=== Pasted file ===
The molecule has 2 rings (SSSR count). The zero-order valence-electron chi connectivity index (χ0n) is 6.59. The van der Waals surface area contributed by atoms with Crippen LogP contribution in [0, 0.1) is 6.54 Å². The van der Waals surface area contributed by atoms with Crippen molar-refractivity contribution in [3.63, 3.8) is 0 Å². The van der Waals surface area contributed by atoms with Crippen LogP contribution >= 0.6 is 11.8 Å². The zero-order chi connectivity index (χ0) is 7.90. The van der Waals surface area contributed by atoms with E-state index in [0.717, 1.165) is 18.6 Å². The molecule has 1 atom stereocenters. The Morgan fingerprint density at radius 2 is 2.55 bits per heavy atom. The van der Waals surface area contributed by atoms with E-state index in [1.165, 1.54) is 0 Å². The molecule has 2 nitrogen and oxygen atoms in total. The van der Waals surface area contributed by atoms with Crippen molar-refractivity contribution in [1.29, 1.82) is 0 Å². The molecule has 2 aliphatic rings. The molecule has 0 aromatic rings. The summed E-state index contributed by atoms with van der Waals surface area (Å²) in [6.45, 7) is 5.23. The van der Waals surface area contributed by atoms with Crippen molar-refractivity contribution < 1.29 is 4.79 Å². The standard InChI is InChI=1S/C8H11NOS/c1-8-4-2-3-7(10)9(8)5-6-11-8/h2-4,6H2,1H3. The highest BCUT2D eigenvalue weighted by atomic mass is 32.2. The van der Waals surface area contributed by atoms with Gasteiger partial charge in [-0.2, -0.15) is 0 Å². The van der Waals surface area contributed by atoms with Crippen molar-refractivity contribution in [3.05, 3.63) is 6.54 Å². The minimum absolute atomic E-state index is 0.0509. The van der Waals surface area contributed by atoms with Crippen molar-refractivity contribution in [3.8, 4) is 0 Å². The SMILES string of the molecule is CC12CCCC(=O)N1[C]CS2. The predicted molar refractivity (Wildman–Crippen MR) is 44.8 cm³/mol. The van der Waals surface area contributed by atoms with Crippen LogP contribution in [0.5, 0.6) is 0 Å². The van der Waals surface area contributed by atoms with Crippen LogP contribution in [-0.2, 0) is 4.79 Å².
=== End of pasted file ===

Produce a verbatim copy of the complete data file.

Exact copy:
The molecule has 2 rings (SSSR count). The zero-order valence-electron chi connectivity index (χ0n) is 6.59. The van der Waals surface area contributed by atoms with Crippen LogP contribution in [0, 0.1) is 6.54 Å². The van der Waals surface area contributed by atoms with Crippen molar-refractivity contribution in [3.63, 3.8) is 0 Å². The van der Waals surface area contributed by atoms with Crippen LogP contribution >= 0.6 is 11.8 Å². The zero-order chi connectivity index (χ0) is 7.90. The van der Waals surface area contributed by atoms with E-state index in [0.717, 1.165) is 18.6 Å². The molecule has 1 atom stereocenters. The Morgan fingerprint density at radius 2 is 2.55 bits per heavy atom. The van der Waals surface area contributed by atoms with E-state index in [1.165, 1.54) is 0 Å². The molecule has 2 nitrogen and oxygen atoms in total. The van der Waals surface area contributed by atoms with Crippen molar-refractivity contribution in [1.29, 1.82) is 0 Å². The molecule has 2 aliphatic rings. The molecule has 0 aromatic rings. The summed E-state index contributed by atoms with van der Waals surface area (Å²) in [6.45, 7) is 5.23. The van der Waals surface area contributed by atoms with Crippen molar-refractivity contribution < 1.29 is 4.79 Å². The standard InChI is InChI=1S/C8H11NOS/c1-8-4-2-3-7(10)9(8)5-6-11-8/h2-4,6H2,1H3. The highest BCUT2D eigenvalue weighted by atomic mass is 32.2. The van der Waals surface area contributed by atoms with Gasteiger partial charge in [-0.2, -0.15) is 0 Å². The van der Waals surface area contributed by atoms with Crippen molar-refractivity contribution in [3.05, 3.63) is 6.54 Å². The minimum absolute atomic E-state index is 0.0509. The van der Waals surface area contributed by atoms with Crippen molar-refractivity contribution in [3.8, 4) is 0 Å². The SMILES string of the molecule is CC12CCCC(=O)N1[C]CS2. The predicted molar refractivity (Wildman–Crippen MR) is 44.8 cm³/mol. The van der Waals surface area contributed by atoms with Crippen LogP contribution in [0.5, 0.6) is 0 Å². The van der Waals surface area contributed by atoms with Crippen LogP contribution in [-0.2, 0) is 4.79 Å².